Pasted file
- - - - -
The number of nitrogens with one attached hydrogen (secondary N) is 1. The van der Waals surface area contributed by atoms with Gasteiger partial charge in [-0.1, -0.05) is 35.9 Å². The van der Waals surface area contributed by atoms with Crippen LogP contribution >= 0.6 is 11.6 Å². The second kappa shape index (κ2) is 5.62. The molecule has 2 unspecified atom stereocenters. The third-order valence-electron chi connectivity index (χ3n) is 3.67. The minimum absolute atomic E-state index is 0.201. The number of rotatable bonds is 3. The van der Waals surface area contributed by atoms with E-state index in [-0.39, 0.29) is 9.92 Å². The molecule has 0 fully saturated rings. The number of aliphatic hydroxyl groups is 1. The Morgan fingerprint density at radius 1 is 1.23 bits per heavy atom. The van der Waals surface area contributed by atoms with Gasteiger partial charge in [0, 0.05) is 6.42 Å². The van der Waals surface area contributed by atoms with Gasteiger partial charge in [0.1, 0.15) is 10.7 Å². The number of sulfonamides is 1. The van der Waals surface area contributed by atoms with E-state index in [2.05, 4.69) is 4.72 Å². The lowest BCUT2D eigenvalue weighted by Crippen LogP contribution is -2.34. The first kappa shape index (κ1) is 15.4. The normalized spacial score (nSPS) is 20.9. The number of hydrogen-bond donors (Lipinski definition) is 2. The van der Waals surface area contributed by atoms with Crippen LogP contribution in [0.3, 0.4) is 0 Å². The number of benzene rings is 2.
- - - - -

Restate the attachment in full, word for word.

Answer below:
The number of nitrogens with one attached hydrogen (secondary N) is 1. The van der Waals surface area contributed by atoms with Gasteiger partial charge in [-0.1, -0.05) is 35.9 Å². The van der Waals surface area contributed by atoms with Crippen LogP contribution >= 0.6 is 11.6 Å². The second kappa shape index (κ2) is 5.62. The molecule has 2 unspecified atom stereocenters. The third-order valence-electron chi connectivity index (χ3n) is 3.67. The minimum absolute atomic E-state index is 0.201. The number of rotatable bonds is 3. The van der Waals surface area contributed by atoms with E-state index in [-0.39, 0.29) is 9.92 Å². The molecule has 0 fully saturated rings. The number of aliphatic hydroxyl groups is 1. The Morgan fingerprint density at radius 1 is 1.23 bits per heavy atom. The van der Waals surface area contributed by atoms with Gasteiger partial charge in [0, 0.05) is 6.42 Å². The van der Waals surface area contributed by atoms with Gasteiger partial charge in [0.1, 0.15) is 10.7 Å². The number of sulfonamides is 1. The van der Waals surface area contributed by atoms with E-state index in [2.05, 4.69) is 4.72 Å². The lowest BCUT2D eigenvalue weighted by Crippen LogP contribution is -2.34. The first kappa shape index (κ1) is 15.4. The normalized spacial score (nSPS) is 20.9. The number of hydrogen-bond donors (Lipinski definition) is 2. The van der Waals surface area contributed by atoms with Crippen LogP contribution in [0.3, 0.4) is 0 Å². The number of benzene rings is 2.